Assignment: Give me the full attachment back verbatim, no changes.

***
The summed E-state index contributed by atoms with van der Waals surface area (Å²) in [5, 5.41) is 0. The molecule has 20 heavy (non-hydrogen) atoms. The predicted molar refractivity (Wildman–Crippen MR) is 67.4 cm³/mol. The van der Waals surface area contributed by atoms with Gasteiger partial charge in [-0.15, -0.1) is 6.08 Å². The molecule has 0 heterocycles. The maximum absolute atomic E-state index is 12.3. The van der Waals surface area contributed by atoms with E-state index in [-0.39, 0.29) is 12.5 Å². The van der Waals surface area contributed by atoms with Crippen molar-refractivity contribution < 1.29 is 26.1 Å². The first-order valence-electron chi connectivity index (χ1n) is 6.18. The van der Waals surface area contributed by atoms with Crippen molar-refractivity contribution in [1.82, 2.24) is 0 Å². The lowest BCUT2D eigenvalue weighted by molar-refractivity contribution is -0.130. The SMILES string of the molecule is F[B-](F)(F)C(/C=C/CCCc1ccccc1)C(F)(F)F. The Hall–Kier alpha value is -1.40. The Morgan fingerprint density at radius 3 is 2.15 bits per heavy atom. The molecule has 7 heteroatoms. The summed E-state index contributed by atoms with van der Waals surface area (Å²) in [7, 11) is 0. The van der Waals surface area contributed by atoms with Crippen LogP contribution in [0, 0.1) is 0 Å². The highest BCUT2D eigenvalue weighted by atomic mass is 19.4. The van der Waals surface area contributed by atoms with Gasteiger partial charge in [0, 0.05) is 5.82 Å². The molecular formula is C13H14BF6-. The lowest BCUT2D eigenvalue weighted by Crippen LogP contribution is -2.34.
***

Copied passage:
The summed E-state index contributed by atoms with van der Waals surface area (Å²) in [5, 5.41) is 0. The molecule has 20 heavy (non-hydrogen) atoms. The predicted molar refractivity (Wildman–Crippen MR) is 67.4 cm³/mol. The van der Waals surface area contributed by atoms with Gasteiger partial charge in [-0.15, -0.1) is 6.08 Å². The molecule has 0 heterocycles. The maximum absolute atomic E-state index is 12.3. The van der Waals surface area contributed by atoms with E-state index in [-0.39, 0.29) is 12.5 Å². The van der Waals surface area contributed by atoms with Crippen molar-refractivity contribution < 1.29 is 26.1 Å². The first-order valence-electron chi connectivity index (χ1n) is 6.18. The van der Waals surface area contributed by atoms with Crippen molar-refractivity contribution in [1.82, 2.24) is 0 Å². The lowest BCUT2D eigenvalue weighted by molar-refractivity contribution is -0.130. The SMILES string of the molecule is F[B-](F)(F)C(/C=C/CCCc1ccccc1)C(F)(F)F. The Hall–Kier alpha value is -1.40. The Morgan fingerprint density at radius 3 is 2.15 bits per heavy atom. The molecule has 7 heteroatoms. The summed E-state index contributed by atoms with van der Waals surface area (Å²) in [7, 11) is 0. The van der Waals surface area contributed by atoms with Crippen LogP contribution in [0, 0.1) is 0 Å². The highest BCUT2D eigenvalue weighted by atomic mass is 19.4. The van der Waals surface area contributed by atoms with Gasteiger partial charge in [0, 0.05) is 5.82 Å². The molecular formula is C13H14BF6-. The lowest BCUT2D eigenvalue weighted by Crippen LogP contribution is -2.34.